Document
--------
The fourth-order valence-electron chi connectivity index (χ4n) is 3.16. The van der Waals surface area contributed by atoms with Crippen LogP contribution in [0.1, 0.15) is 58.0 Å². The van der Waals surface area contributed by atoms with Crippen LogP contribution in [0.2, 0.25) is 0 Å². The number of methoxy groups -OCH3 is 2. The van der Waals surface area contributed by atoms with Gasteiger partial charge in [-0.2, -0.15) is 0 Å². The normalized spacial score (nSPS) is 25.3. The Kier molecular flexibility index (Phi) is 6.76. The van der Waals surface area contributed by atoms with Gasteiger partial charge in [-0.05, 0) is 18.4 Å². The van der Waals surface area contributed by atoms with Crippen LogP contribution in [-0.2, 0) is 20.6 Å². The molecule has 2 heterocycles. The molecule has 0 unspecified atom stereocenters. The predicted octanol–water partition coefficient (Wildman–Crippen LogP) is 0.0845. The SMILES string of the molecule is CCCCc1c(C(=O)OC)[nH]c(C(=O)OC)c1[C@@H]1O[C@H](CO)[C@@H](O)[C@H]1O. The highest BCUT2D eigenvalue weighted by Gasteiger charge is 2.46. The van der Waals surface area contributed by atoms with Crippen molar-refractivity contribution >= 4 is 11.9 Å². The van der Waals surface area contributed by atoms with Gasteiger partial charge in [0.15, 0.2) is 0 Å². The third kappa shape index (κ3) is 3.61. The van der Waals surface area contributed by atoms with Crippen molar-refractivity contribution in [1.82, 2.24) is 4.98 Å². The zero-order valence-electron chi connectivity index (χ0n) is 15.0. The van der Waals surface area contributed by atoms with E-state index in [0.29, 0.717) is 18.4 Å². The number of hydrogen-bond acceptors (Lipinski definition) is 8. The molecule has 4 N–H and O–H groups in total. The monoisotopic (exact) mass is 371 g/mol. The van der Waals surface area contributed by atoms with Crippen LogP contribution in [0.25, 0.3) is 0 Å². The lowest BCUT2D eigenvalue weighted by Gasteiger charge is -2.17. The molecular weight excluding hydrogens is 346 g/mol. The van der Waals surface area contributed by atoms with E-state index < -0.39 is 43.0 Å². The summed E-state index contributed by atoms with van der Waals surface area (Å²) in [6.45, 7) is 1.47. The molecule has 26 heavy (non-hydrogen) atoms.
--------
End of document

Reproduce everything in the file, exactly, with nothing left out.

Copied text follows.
The fourth-order valence-electron chi connectivity index (χ4n) is 3.16. The van der Waals surface area contributed by atoms with Crippen LogP contribution in [0.1, 0.15) is 58.0 Å². The van der Waals surface area contributed by atoms with Crippen LogP contribution in [0.2, 0.25) is 0 Å². The number of methoxy groups -OCH3 is 2. The van der Waals surface area contributed by atoms with Gasteiger partial charge in [-0.2, -0.15) is 0 Å². The normalized spacial score (nSPS) is 25.3. The Kier molecular flexibility index (Phi) is 6.76. The van der Waals surface area contributed by atoms with Gasteiger partial charge in [-0.05, 0) is 18.4 Å². The van der Waals surface area contributed by atoms with Crippen LogP contribution in [-0.2, 0) is 20.6 Å². The molecule has 2 heterocycles. The molecule has 0 unspecified atom stereocenters. The predicted octanol–water partition coefficient (Wildman–Crippen LogP) is 0.0845. The SMILES string of the molecule is CCCCc1c(C(=O)OC)[nH]c(C(=O)OC)c1[C@@H]1O[C@H](CO)[C@@H](O)[C@H]1O. The highest BCUT2D eigenvalue weighted by Gasteiger charge is 2.46. The van der Waals surface area contributed by atoms with Crippen molar-refractivity contribution >= 4 is 11.9 Å². The van der Waals surface area contributed by atoms with Gasteiger partial charge in [0.15, 0.2) is 0 Å². The third kappa shape index (κ3) is 3.61. The van der Waals surface area contributed by atoms with Crippen molar-refractivity contribution in [1.82, 2.24) is 4.98 Å². The zero-order valence-electron chi connectivity index (χ0n) is 15.0. The van der Waals surface area contributed by atoms with E-state index in [0.29, 0.717) is 18.4 Å². The number of hydrogen-bond acceptors (Lipinski definition) is 8. The molecule has 4 N–H and O–H groups in total. The monoisotopic (exact) mass is 371 g/mol. The van der Waals surface area contributed by atoms with Crippen LogP contribution in [0.25, 0.3) is 0 Å². The lowest BCUT2D eigenvalue weighted by Gasteiger charge is -2.17. The molecular weight excluding hydrogens is 346 g/mol. The van der Waals surface area contributed by atoms with E-state index < -0.39 is 43.0 Å². The summed E-state index contributed by atoms with van der Waals surface area (Å²) in [6.45, 7) is 1.47. The molecule has 26 heavy (non-hydrogen) atoms.